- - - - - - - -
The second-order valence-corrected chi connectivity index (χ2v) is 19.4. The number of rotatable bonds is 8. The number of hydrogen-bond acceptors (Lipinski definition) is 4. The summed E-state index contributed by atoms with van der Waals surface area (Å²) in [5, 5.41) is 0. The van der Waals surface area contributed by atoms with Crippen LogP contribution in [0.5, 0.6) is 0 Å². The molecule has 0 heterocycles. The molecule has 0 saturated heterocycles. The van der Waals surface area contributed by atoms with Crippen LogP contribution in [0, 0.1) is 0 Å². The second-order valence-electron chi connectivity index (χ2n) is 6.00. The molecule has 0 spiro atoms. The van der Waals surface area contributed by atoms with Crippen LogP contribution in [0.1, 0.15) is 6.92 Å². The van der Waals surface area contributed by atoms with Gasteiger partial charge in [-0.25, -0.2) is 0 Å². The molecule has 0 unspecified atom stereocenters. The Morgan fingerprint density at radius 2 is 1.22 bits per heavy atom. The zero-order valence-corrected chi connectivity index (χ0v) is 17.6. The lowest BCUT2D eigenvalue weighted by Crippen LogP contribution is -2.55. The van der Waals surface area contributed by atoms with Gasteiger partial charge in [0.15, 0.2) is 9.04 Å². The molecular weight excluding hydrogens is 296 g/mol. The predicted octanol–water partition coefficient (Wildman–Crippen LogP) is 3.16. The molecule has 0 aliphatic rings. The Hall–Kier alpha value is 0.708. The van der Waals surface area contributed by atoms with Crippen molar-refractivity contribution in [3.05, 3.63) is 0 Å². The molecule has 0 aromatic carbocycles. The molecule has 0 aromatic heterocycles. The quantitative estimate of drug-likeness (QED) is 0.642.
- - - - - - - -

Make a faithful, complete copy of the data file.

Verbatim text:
The second-order valence-corrected chi connectivity index (χ2v) is 19.4. The number of rotatable bonds is 8. The number of hydrogen-bond acceptors (Lipinski definition) is 4. The summed E-state index contributed by atoms with van der Waals surface area (Å²) in [5, 5.41) is 0. The van der Waals surface area contributed by atoms with Crippen LogP contribution in [0.5, 0.6) is 0 Å². The molecule has 0 heterocycles. The molecule has 0 saturated heterocycles. The van der Waals surface area contributed by atoms with Crippen LogP contribution in [0, 0.1) is 0 Å². The second-order valence-electron chi connectivity index (χ2n) is 6.00. The molecule has 0 spiro atoms. The van der Waals surface area contributed by atoms with Crippen LogP contribution in [0.1, 0.15) is 6.92 Å². The van der Waals surface area contributed by atoms with Gasteiger partial charge in [-0.25, -0.2) is 0 Å². The molecule has 0 unspecified atom stereocenters. The Morgan fingerprint density at radius 2 is 1.22 bits per heavy atom. The zero-order valence-corrected chi connectivity index (χ0v) is 17.6. The lowest BCUT2D eigenvalue weighted by Crippen LogP contribution is -2.55. The van der Waals surface area contributed by atoms with Gasteiger partial charge in [0.15, 0.2) is 9.04 Å². The molecular weight excluding hydrogens is 296 g/mol. The predicted octanol–water partition coefficient (Wildman–Crippen LogP) is 3.16. The molecule has 0 aliphatic rings. The Hall–Kier alpha value is 0.708. The van der Waals surface area contributed by atoms with Crippen molar-refractivity contribution in [3.05, 3.63) is 0 Å². The molecule has 0 aromatic carbocycles. The molecule has 0 aromatic heterocycles. The quantitative estimate of drug-likeness (QED) is 0.642.